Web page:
Wandering Son, due to my own perceptions regarding trans* identity, was read with intense contempt. This reaction aptly reveals the way in which my own cultural framework influenced the way I viewed the text. Positioning the leading protagonist as a social oddity, with no real desire to embrace their identity, the manga further perpetuates discriminatory ideologies still present within Japanese society. Opposed to viewing the story as the starting point for queer representation on an evolutionary timeline regarding the acceptance of these identities, I viewed it as highly repressive contrast to what I am accustomed to in my own cultural space. Cultural signs that i have been routinely exposed to throughout my life have promoted this viewpoint. Similar to this experienced epiphany, Ellis prompts an examination into the way in which other people of the culture under study also experience epiphanies. With this knowledge, coupled with my own understanding of textual influences, it further consolidates my discontent toward the text. However, Bokura No Henati proved itself to be a stark contrast. Painting a narrative of inclusivity, pride and cultural support. Reading Bokura No Hentai directly after Wandering Son however heightened my affinity for the latter text, due to the fact that it aligned more consistently to the social codes that I am used to, as well as my own moral compass.
Growing up, I was never introduced to comic book culture. The bridge between comics and manga was not all too long, but I had never accessed either side. The images, text, composition and flow were so unlike any book that i have ever read that at times I was forced to pause as i decided which text bubble I were to read next. If my initial motivation were to have not taken place, it would be safe to say that i would have never interacted with the medium.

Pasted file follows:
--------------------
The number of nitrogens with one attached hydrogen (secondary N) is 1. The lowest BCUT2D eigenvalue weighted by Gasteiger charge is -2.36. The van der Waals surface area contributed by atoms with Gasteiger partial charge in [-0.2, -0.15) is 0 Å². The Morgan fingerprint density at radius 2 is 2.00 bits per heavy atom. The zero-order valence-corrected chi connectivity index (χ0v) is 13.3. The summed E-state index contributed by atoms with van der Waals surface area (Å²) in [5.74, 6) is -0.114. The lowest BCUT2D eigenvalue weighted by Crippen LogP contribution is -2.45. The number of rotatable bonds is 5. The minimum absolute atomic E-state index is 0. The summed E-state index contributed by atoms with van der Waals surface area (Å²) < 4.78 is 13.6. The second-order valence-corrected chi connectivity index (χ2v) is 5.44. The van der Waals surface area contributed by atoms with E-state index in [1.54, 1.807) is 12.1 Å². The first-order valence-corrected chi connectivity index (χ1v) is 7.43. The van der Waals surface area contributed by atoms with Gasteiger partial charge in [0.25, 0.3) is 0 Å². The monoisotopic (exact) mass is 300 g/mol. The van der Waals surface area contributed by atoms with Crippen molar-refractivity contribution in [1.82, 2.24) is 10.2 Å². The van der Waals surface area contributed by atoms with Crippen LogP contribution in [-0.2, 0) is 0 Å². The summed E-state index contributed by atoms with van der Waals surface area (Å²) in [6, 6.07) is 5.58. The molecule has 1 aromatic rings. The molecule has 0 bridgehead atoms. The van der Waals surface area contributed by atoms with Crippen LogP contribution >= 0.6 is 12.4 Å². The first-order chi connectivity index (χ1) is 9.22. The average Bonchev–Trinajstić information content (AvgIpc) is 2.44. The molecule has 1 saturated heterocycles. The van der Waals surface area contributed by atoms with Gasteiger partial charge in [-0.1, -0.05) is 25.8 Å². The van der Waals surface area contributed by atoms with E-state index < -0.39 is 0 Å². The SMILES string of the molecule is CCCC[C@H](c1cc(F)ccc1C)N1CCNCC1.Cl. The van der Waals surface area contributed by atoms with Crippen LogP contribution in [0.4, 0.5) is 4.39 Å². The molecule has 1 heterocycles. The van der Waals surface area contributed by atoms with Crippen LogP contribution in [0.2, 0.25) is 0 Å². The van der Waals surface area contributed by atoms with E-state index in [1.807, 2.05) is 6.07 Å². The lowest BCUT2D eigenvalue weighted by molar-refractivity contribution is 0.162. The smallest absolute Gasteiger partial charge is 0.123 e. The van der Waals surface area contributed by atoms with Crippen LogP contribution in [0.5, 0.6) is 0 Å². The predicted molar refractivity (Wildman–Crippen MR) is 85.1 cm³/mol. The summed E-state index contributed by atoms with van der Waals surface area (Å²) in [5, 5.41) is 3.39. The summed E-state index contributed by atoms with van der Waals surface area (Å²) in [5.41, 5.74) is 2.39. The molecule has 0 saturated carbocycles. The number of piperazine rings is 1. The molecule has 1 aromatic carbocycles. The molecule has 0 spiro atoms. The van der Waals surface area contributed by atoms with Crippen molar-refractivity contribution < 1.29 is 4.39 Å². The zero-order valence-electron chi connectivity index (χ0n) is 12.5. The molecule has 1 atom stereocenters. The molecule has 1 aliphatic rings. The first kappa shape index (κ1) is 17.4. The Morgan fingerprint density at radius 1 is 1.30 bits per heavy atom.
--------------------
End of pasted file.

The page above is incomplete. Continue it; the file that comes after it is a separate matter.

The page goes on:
However, there’s no denying the enormous popularity of manga – an industry valued at $5 billion in annual Japanese sales. The fact that it’s read widely at every level of Japanese society and that people have respect for their manga heroes makes it a really effective vehicle for delivering positive messages and giving LGBT issues substance and respect. In fact, manga and anime provide such accessible media for young people to explore an alternative world free of society’s prejudices that the Human Rights Watch has created its own manga series.
Over the past decade, manga, along with other quintessential elements of Japanese pop culture, have had a souring increase in popularity within the western world. Reflecting back on my own upbringing, what once was considered a niche source of entertainment for very few children, is now being used for discussion on pervasive social issues, as well as within academic research. This overwhelming increase in recognition and application has led to a wider interest in Japanese culture through the apt appropriation of these cultural materials as a source of poignant socio-cultural information. Manga has always presented itself as something that I am curious about, but I lacked both the urgency and connection to the medium to pursue this curiosity further.
What’s interesting to me is the way in which constructing my narrative, for the purpose of discussing my initial interaction with manga, prompted epiphanies regarding the topic. Through following Ellis et al’s suggested narrative methodology in order to ‘bring readers into the scene – particularly into thoughts, emotions, and actions’ provoked an awareness of occurrences and intricacies which heavily influenced my motivation on the topic.
My first epiphany was with regard to my own privilege. Although the concept of privilege, and its function within society, is highly systemic, it is also exceedingly relative to the country in question. Japanese culture operates not only culturally different to Australia, but also socially on a lot of issues. Due to these socio-cultural biases and my lack of interaction with manga, I came to view manga as a revolutionary tool before seeing it as an entertainment medium.
The history of Japan is completely separate from what we know as the West. Its evolution regarding distinctive philosophies, socio-cultural structures and religious authority, understandably built Japan into the country it is today. Although there is no law against homosexuality within Japan, there is little discussion of LGBT issues at all. Topics and representations of homosexuality are frequently kept silent, and gay rights, including marriage, receives very little political discussion. This poses itself as a stark contrast to my own experiences within Australia, and this knowledge has prompted me to view Japanese LGBTQ+ culture as repressed and systemically discriminated against.